What is surprising is that peaches can take you from salad to dessert without being too sweet, too monotonous, or, well, too peachy. Carole Seminara and her husband, Joe Houde, innkeepers in Fredericksburg, also operate the cooking school, which is open to visitors year-round. Most lessons are $49 for two hours, include 4-5 recipes, and serve “ample samples” for consumption. For a September class of eight people, they prepared the peachy meal to show off the region’s local ingredients – not only peaches but jalpeños, goat cheese, pecans and various herbs.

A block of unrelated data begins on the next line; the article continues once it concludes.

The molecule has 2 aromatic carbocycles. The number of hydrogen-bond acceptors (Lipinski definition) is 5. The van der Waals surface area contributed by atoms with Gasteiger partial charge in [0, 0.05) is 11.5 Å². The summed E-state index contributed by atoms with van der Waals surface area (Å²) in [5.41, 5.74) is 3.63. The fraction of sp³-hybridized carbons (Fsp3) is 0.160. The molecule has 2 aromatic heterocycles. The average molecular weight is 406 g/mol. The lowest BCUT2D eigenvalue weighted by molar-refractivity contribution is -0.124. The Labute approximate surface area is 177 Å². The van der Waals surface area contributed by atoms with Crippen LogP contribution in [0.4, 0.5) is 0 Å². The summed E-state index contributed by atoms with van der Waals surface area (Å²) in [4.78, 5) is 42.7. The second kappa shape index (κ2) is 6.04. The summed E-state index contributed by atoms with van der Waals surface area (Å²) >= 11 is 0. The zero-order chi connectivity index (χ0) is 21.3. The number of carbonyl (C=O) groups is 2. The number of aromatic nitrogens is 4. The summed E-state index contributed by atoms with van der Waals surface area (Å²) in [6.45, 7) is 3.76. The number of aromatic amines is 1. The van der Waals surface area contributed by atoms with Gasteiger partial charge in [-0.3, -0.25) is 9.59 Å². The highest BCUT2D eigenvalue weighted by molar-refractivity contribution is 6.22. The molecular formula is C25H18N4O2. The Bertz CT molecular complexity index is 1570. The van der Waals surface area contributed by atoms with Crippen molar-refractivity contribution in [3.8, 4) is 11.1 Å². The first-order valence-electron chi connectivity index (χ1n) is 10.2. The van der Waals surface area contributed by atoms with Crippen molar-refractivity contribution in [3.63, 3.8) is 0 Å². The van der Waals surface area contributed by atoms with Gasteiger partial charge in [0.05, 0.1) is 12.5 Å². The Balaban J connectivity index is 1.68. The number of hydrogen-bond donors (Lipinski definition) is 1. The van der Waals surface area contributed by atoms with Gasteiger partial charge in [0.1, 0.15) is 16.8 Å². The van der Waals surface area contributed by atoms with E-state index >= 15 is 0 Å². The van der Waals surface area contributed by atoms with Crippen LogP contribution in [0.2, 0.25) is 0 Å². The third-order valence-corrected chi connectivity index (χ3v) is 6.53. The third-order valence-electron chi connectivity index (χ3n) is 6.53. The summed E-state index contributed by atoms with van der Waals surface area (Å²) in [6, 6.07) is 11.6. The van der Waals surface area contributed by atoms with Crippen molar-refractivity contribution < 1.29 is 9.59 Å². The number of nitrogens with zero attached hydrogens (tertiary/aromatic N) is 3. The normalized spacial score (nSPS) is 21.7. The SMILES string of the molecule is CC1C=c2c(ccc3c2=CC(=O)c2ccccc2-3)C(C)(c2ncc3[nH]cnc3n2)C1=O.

While cooking, Seminara and Houde, both native Texans, effortlessly dropped Texas trivia, history and local gossip into the lesson, providing context for the meal. Peach farming came to the area in 1846 with the first German settlers, who recognized that the climate and soil were perfectly suited for peach production. Today there are 1,400 acres of peaches farmed, with 12 varieties commonly produced, from Bicentennial to Springold. Peaches attract tourists, and not just culinary types: people turn up for peach blossom viewing in late March, harvest from mid-May though early August, and orchard tours throughout the summer. -JANICE FUHRMAN